Agha Shahid Ali was born in New Delhi, India in 1949. He grew up in Kashmir, the son of a distinguished and highly educated family in Srinagar. He attended the University of Kashmir, the University of Delhi and, upon arriving in the United States in 1975, Pennsylvania State University and the University of Arizona. Though a Kashmiri Muslim, Ali is best known in the U.S. and identified himself as an American poet writing in English. The recipient of numerous fellowships and awards and a finalist for the National Book Award, he taught at the University of Massachusetts-Amherst, Princeton College and in the MFA program at Warren Wilson College. At the time of his death in 2001, Ali was noted as a poet uniquely able to blend multiple ethnic influences and ideas in both traditional forms and elegant free-verse. His poetry reflects his Hindu, Muslim, and Western heritages.

If the hate-mongers among us could sit down quietly and read Agha Shahid Ali's poems, they might come to the sort of profound "opening" of mind that only art can provide.


9 comments:

Lorenzo said...

Thanks, Kathryn, for the intro to Agha Shahid Ali and for your parting thoughts on the power of art to vanquish hate. I, too, want to believe that art can have such power; I wish I knew how to bring the type of hate-mongerers you describe to its doorway.

Vicki Lane said...

Wonderful post, Kay! An amazing poem, filled with such great images.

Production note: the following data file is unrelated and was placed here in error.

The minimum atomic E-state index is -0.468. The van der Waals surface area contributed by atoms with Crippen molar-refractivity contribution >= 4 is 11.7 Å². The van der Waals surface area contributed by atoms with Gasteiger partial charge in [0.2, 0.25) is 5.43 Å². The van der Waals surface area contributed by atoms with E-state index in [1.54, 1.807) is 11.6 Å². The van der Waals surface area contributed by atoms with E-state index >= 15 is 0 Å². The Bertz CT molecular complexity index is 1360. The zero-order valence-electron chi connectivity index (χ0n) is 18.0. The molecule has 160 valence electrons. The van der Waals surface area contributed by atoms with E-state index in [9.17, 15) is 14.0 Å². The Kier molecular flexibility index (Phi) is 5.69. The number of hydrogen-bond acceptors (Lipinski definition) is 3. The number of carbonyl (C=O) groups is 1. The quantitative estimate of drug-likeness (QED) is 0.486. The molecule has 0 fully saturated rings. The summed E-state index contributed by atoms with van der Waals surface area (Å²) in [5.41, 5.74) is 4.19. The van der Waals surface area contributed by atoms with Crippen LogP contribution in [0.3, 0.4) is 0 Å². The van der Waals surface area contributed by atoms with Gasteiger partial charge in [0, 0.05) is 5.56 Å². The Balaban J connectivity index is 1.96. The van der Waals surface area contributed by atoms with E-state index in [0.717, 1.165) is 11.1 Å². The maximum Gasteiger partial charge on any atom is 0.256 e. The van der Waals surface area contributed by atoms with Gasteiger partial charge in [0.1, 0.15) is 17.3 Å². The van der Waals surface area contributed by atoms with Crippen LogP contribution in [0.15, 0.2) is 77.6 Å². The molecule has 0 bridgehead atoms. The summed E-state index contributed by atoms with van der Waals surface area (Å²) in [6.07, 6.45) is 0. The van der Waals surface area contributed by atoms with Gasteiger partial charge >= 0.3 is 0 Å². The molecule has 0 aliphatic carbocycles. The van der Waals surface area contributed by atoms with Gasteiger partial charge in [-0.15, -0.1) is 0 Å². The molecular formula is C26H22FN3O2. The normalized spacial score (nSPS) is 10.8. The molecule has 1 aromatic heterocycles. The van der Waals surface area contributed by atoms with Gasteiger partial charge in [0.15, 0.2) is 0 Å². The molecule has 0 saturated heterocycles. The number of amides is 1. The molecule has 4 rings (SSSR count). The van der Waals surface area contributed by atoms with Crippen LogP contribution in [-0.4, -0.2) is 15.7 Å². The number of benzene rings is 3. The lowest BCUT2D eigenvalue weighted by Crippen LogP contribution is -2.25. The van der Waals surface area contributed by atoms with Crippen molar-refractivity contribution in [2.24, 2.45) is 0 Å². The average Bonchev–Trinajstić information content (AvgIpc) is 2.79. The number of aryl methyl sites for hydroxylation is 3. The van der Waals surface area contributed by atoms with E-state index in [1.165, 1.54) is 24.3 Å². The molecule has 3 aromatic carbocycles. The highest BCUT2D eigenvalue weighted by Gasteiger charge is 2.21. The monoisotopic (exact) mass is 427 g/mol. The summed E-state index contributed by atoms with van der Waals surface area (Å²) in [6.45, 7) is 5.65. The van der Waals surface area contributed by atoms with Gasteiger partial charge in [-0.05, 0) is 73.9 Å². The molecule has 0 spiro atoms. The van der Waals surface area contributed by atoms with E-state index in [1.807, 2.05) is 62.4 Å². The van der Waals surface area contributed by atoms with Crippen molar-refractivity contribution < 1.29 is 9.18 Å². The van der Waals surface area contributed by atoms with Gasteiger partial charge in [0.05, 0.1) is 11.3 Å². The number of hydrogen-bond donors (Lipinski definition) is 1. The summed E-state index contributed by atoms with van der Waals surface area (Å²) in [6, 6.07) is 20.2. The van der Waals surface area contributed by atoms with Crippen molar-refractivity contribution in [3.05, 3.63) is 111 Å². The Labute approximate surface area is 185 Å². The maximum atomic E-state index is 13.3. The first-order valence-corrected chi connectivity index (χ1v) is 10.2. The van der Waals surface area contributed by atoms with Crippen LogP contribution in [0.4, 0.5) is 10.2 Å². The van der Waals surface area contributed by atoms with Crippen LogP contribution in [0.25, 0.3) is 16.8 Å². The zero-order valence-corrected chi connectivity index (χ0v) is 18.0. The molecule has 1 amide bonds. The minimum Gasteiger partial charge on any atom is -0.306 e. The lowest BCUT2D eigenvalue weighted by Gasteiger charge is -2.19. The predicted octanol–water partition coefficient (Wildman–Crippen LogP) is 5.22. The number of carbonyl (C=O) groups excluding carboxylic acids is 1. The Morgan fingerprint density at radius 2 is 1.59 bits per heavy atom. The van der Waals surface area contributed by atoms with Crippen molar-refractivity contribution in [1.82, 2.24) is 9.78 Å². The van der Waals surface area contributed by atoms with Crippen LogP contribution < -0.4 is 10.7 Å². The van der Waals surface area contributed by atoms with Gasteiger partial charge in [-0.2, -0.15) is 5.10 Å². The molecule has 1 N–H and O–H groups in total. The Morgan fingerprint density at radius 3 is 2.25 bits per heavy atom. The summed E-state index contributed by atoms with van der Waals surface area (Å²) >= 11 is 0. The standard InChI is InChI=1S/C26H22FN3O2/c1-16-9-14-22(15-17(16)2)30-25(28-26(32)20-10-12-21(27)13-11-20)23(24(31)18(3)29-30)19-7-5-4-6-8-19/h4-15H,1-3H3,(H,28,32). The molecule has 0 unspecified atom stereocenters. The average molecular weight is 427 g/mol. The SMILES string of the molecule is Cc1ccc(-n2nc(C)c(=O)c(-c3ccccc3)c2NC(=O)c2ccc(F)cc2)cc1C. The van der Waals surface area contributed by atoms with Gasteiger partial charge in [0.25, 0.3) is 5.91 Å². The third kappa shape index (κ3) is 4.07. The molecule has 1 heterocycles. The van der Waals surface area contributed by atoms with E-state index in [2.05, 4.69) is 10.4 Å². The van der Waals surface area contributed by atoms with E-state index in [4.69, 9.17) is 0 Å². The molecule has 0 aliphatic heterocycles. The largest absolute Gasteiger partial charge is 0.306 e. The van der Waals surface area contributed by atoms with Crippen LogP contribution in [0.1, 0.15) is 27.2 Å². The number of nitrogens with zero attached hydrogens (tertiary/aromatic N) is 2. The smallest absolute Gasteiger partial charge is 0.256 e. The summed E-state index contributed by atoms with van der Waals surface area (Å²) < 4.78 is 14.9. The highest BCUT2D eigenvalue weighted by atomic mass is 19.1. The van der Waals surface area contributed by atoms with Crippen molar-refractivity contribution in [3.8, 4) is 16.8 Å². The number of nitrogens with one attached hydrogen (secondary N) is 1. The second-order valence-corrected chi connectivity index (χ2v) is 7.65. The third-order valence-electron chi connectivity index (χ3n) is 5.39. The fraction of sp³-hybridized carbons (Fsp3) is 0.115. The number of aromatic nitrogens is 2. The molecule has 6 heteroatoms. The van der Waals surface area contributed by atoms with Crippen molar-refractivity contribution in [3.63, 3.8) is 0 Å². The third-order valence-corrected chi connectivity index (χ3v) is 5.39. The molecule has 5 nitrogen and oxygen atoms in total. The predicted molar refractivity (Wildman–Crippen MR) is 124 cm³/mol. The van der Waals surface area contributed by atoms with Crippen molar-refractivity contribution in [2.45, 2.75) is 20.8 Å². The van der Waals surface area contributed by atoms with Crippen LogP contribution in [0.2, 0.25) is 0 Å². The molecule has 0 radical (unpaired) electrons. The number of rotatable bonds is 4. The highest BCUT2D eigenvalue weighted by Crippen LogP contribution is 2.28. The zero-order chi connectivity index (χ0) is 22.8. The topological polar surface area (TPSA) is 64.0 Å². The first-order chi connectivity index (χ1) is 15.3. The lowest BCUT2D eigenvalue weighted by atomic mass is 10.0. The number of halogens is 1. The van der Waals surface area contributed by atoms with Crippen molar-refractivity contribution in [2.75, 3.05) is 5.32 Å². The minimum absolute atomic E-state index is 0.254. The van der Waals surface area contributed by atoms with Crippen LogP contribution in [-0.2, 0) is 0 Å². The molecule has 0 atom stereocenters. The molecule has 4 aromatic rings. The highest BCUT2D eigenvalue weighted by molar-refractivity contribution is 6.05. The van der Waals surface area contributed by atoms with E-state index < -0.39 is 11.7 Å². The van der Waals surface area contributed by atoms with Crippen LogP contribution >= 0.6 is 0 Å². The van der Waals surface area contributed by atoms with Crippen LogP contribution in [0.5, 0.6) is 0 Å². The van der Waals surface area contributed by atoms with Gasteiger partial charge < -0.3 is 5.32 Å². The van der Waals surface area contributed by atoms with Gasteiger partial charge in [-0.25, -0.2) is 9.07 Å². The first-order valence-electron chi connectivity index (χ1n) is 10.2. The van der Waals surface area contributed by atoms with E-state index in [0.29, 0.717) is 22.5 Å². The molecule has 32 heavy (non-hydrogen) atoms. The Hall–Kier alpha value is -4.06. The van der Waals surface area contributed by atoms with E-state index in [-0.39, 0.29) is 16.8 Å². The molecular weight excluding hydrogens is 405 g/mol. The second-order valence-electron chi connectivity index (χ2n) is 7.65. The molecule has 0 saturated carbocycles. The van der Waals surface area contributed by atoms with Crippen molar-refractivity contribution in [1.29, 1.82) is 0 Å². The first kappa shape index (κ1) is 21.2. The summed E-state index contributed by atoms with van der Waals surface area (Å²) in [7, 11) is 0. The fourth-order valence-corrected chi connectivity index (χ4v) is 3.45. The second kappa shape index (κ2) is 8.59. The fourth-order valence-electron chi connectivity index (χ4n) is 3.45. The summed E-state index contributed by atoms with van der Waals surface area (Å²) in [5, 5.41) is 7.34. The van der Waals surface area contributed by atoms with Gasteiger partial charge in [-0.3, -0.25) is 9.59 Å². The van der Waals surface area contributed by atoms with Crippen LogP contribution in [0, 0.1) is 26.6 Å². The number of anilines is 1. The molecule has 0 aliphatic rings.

Lyn said...

I think the enigmatic world has never changed, will never change..so it seems we will also always have great artists..here's to the poet, and thank you for this introduction to Agha Shahid Ali

Novice Naturalist said...

I am thrilled to find your blog, especially to come to it through such a lovely poem as this. Art does have the power to face down hate, if given only a bit of a chance. Best, Jay

Nancy Simpson said...

Who knows which way the world will go - caring for God's creation or despising and killing them? I wish I could be around long enough "to see what the end is going to be." ( as Maya Angelou said)

I'm with Agha Shahid Ali tonight.

"This is mere insult, this is no farewell tonight.
And I, Shahid, only am escaped to tell thee—God sobs in my arms. Call me Ishmael tonight."
---------------
Agha Shahid Ali

Jessie Carty said...

Thanks for sharing this Kay ;)

Kathryn Stripling Byer said...

Thanks to all of you for visiting. I've been a blog-slouch lately but hope to get back to it if only on a once a week basis.
Lorenze, how to get the hate-mongers to the doorway of art is the most daunting challenge I can imagine, and yet art, especially literature, enables us to live more than one life, to live inside characters and voices not our own and come to feel them as our own.

Kathryn Stripling Byer said...

Agha Shahid Ali died much too early of cancer.
The strife in his beloved Kashmir broke his heart. It's ongoing, with India being faced with failure in trying to bring peace to this beautiful and much fought over region.

willow said...

Thanks, Kay, for this wonderful introduction. "Damn you, Elijah, I’ll bless Jezebel tonight" reached out and grabbed me. Perfect tribute to Ramadan.